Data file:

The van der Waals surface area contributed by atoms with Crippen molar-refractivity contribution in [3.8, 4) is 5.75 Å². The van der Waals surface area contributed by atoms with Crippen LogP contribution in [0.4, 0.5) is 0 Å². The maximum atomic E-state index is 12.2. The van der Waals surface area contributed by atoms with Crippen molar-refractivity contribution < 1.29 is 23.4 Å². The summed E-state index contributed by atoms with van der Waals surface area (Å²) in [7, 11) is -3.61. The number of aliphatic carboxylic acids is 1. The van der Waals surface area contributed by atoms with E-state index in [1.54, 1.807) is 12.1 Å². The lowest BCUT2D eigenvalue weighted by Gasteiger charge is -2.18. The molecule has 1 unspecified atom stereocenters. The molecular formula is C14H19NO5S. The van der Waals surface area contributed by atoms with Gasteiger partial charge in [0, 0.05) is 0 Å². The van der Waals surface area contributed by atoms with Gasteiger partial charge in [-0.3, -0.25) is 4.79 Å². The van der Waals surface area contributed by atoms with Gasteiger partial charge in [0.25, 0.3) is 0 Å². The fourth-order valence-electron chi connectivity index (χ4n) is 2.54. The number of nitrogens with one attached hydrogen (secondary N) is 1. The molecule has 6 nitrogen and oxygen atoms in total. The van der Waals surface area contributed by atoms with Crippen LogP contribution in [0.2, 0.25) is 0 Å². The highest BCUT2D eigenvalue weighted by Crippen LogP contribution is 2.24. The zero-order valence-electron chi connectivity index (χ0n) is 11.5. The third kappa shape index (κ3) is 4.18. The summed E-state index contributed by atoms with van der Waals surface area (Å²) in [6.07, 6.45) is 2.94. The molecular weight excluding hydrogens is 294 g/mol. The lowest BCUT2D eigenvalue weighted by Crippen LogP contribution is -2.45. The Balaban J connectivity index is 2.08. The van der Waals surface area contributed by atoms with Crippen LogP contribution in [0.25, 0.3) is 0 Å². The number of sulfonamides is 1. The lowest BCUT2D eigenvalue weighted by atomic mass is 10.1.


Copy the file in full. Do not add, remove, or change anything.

The van der Waals surface area contributed by atoms with Crippen molar-refractivity contribution in [3.8, 4) is 5.75 Å². The van der Waals surface area contributed by atoms with Crippen LogP contribution in [0.4, 0.5) is 0 Å². The maximum atomic E-state index is 12.2. The van der Waals surface area contributed by atoms with Crippen molar-refractivity contribution < 1.29 is 23.4 Å². The summed E-state index contributed by atoms with van der Waals surface area (Å²) in [7, 11) is -3.61. The number of aliphatic carboxylic acids is 1. The van der Waals surface area contributed by atoms with E-state index in [1.54, 1.807) is 12.1 Å². The lowest BCUT2D eigenvalue weighted by Gasteiger charge is -2.18. The molecule has 1 unspecified atom stereocenters. The molecular formula is C14H19NO5S. The van der Waals surface area contributed by atoms with Gasteiger partial charge in [0, 0.05) is 0 Å². The van der Waals surface area contributed by atoms with Gasteiger partial charge in [-0.3, -0.25) is 4.79 Å². The van der Waals surface area contributed by atoms with Gasteiger partial charge in [0.25, 0.3) is 0 Å². The fourth-order valence-electron chi connectivity index (χ4n) is 2.54. The number of nitrogens with one attached hydrogen (secondary N) is 1. The molecule has 6 nitrogen and oxygen atoms in total. The van der Waals surface area contributed by atoms with Crippen LogP contribution in [0.2, 0.25) is 0 Å². The highest BCUT2D eigenvalue weighted by Crippen LogP contribution is 2.24. The zero-order valence-electron chi connectivity index (χ0n) is 11.5. The third kappa shape index (κ3) is 4.18. The summed E-state index contributed by atoms with van der Waals surface area (Å²) in [6.07, 6.45) is 2.94. The molecular weight excluding hydrogens is 294 g/mol. The lowest BCUT2D eigenvalue weighted by Crippen LogP contribution is -2.45. The Balaban J connectivity index is 2.08. The van der Waals surface area contributed by atoms with Crippen LogP contribution in [0.25, 0.3) is 0 Å². The number of sulfonamides is 1. The lowest BCUT2D eigenvalue weighted by atomic mass is 10.1.